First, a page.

Mixergy Megatip: Tim Ferriss on being an outlier

If you have heard about the book The 4-Hour Workweek then you probably know who Tim Ferriss is. You might also know about his other books: The 4-Hour Chef and The 4-Hour Body. Entrepreneurship, cooking, and physical health are three very different topics. From the outside, some folks might look at Tim’s books — at least the latter two — and assume they are gimmicks. After listening to a relatively recent Mixergy interview of Tim, I no longer have any doubt: Tim is brilliant. And he is legit.

Tim’s interview is one of the best Mixergy interviews I’ve listened to. Since it was supposed to be about his new book, and my wife Varsha and I often think of ourselves as amateur chefs, I had lined it up for a road trip together to Charleston. Although the interview barely covered the book itself, Varsha and I were in stunned silence soaking it in. There were a number of huge take-aways from the interview, but there is one that has stuck in my mind more than any other; it’s the secret of how Tim is, time and time again, able to master anything.

We’re not all born superstars

The most obvious and intuitive approach to becoming better at something is to imitate the best. To most of us, this means copying the superstars. For example, if you want to become a better golfer, you might try to mimic Tiger Woods. If you want to be an Olympic swimmer, why look any further than Michael Phelps? Tim implies that this is a mistake. Tiger Woods, Michael Phelps, and most other superstars were born with natural talent and ability that very few of us possess. There is a reason why so many professional athletes grew up dominating multiple sports in their youth.

Tim’s advice? Find the outlier. Look for the person that probably shouldn’t have made it, but did. Keeping the sports analogy going, you might want to learn from John Stockton — not LeBron James. The person who succeeded despite a lack of natural advantages. The one who had to take an unconventional approach, figure out some tricks, and take some shortcuts. The one who had to find some way to do what nobody thought they could do. It’s likely that you will benefit more from studying his or her approach, than by copying a natural-born superstar.

The Mixergy interview with Tim is full of several other awesome take aways, like how your should really apply the 80-20 rule, and why systematizing everything actually creates more freedom in your life. If you are still doubting that Tim could actually become an expert at so many different things, then all the more reason to listen to him. He might be the outlier you need to imitate. Listen to the interview here.

Mixergy Mega Tip: PR without pitching yourself

I absolutely crave hearing the back story of how an entrepreneur built his or her company. For this reason, I am a huge fan of Andrew Warner’s Mixergy. Now that I have a daily 20+ minute commute to our office in Durham, I’ve been trying to catch up on the archive of Mixergy episodes. Not only do I find each founder’s story fascinating, but there is often an “aha moment” or two that really stick out. I thought I would start recording those here as a catalog I can refer to in the future.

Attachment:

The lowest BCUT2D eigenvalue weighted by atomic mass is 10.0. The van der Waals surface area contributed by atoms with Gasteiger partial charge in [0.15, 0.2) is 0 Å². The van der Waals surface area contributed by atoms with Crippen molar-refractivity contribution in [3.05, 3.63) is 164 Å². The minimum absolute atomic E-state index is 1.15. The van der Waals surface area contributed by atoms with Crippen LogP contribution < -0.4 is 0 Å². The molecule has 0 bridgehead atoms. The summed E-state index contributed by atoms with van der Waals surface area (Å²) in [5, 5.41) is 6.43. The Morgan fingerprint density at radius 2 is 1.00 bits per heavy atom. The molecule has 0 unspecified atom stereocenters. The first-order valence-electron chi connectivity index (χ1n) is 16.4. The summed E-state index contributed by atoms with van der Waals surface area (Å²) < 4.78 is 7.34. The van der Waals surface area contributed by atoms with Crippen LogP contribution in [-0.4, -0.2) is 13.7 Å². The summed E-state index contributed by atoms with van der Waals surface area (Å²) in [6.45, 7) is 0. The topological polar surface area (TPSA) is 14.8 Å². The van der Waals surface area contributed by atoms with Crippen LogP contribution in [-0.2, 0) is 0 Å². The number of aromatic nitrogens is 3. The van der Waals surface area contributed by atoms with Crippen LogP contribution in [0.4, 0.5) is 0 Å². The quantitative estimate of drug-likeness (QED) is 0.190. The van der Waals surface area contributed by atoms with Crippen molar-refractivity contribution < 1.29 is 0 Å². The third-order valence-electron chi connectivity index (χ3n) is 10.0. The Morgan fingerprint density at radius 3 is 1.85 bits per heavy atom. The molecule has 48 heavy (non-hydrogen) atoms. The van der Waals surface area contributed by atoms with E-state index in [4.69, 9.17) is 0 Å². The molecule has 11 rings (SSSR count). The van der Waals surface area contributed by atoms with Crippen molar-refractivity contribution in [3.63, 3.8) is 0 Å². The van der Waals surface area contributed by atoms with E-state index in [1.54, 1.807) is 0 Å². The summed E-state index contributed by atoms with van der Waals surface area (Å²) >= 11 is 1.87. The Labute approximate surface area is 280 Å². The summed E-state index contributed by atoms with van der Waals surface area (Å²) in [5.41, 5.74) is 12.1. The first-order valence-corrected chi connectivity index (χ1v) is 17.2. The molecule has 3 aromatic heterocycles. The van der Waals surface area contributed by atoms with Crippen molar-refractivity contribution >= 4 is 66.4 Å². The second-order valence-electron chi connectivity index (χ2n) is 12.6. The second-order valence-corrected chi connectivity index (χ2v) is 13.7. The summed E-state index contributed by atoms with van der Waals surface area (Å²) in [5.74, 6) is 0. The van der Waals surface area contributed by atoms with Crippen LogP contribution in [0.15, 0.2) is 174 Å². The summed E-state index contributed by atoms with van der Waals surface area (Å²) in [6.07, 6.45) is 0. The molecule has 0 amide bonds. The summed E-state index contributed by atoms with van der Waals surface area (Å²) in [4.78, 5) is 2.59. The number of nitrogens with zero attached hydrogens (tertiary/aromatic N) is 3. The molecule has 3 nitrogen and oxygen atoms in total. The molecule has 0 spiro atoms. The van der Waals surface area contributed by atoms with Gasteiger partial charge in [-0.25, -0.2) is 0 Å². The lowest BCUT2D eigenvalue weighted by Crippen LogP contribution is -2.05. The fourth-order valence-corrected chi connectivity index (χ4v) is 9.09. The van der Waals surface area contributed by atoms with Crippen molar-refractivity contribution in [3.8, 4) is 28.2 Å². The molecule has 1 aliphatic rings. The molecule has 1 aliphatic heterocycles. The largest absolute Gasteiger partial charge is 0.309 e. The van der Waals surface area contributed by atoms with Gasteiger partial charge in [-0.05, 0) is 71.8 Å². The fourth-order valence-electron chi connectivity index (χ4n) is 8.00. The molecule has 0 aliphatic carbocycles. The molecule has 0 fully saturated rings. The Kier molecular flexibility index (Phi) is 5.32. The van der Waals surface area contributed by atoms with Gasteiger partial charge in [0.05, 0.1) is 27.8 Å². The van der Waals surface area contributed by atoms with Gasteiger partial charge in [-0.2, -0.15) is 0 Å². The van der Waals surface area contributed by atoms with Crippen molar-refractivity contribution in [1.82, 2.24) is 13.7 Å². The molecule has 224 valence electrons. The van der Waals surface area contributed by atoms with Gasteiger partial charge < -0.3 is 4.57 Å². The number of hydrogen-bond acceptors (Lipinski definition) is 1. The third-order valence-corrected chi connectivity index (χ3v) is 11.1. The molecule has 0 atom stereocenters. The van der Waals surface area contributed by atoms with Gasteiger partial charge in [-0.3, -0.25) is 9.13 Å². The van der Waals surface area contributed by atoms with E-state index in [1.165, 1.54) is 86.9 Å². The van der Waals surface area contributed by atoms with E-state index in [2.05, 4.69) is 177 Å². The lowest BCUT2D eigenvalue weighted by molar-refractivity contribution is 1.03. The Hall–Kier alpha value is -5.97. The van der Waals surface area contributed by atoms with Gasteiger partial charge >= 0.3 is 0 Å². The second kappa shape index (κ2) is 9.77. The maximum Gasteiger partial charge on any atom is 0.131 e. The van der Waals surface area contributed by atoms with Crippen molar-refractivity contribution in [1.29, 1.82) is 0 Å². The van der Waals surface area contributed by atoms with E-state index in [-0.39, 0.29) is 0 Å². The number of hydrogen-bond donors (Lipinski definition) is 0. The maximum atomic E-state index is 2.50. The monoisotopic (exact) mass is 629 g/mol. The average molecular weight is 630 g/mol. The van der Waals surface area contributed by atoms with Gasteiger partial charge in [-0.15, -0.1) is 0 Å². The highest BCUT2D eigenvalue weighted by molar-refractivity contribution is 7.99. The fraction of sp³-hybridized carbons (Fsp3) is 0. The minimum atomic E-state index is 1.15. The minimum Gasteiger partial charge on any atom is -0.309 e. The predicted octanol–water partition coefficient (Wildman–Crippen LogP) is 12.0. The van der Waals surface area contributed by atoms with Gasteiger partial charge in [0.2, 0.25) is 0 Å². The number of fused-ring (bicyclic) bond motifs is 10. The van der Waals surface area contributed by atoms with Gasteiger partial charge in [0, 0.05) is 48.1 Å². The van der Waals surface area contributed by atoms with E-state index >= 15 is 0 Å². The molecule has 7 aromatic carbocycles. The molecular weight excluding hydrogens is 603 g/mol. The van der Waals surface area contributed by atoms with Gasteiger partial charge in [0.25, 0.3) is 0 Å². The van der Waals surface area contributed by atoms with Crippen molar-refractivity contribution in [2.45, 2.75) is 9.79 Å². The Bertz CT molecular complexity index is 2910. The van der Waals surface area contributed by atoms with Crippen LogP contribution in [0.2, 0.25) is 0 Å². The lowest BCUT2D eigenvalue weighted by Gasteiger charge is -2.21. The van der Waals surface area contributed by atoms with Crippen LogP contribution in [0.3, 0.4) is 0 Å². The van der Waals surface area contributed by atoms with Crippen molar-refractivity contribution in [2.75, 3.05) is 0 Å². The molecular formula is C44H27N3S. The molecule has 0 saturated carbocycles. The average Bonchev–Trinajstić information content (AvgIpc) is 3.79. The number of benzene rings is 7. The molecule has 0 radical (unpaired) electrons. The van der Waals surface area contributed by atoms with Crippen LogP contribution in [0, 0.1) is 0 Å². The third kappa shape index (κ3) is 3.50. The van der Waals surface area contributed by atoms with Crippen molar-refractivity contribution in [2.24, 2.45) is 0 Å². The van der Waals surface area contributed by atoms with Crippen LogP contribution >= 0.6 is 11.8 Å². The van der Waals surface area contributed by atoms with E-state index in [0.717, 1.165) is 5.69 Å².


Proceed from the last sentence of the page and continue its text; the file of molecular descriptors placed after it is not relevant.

I’ve spent a bit of time these past few months reaching out to journalists (mostly cold) and trying to drum up some “free” exposure for the company. I’ve had a couple of hits — including a nice article in InformationWeek, as well as exposure in a few key industry publications — but, by in large, it has been a time consuming and draining effort. That’s why I was really excited to recently listen to Grasshopper’s David Hauser talk about his approach to PR in a Mixergy interview from about 18 months ago.

To me, one of the hardest things about “organic” PR is the concept of building a relationship with a journalist. It sounds simple but how exactly do you do that well? The most obvious thing to do is comment on their articles and try ┬áto engage them on Twitter. But doesn’t everybody do that? And how do you avoid coming off like you are just trying to pitch yourself? In his interview, David mentioned three examples that I thought were instructive.

The Thank You card

In the interview, David talks about how he sent a physical thank you card via snail mail to a journalist they wanted to engage. The thank you card was in response to an article that the journalist wrote, but here’s the kicker: the journalist’s article wasn’t about David or his company. Instead, it was just an article that David genuinely enjoyed reading. Furthermore, in the thank you card, David did not pitch his business or make any sort of ask. He just said thanks, and included a business card.

Pitching the company

Another example he gave was how they would pitch journalists about the culture at Grasshopper. That’s right. Not the product, or even the core mission of the company (at least directly). Instead, they would pitch something like a charity effort that Grasshopper was involved in. Or perhaps how they FedEx’d 5,000 chocolate covered grasshoppers to influential people across America.

Pitching someone else

This was a very subtle point in the interview, but it’s something that really stood out to me. If a journalist is not ready to write about you and your company, you can still help them write about what they are actually interested in. In David’s case, he could connect journalists with other entrepreneurs (i.e. Grasshopper’s customers) to help them fill out their stories. In essence, he made himself a resource to them until they were eventually ready to write about Grasshopper (or perhaps even felt slightly obligated to!).

Although not completely earth shattering, it’s helpful to step back and think of PR in this way. All too often we are eager to pitch ourselves and get exposure as fast as possible. That seems to be the wrong approach. PR is a long game, and it takes patience.┬áThank-You-card-sent-via snail-mail-kind-of-patience.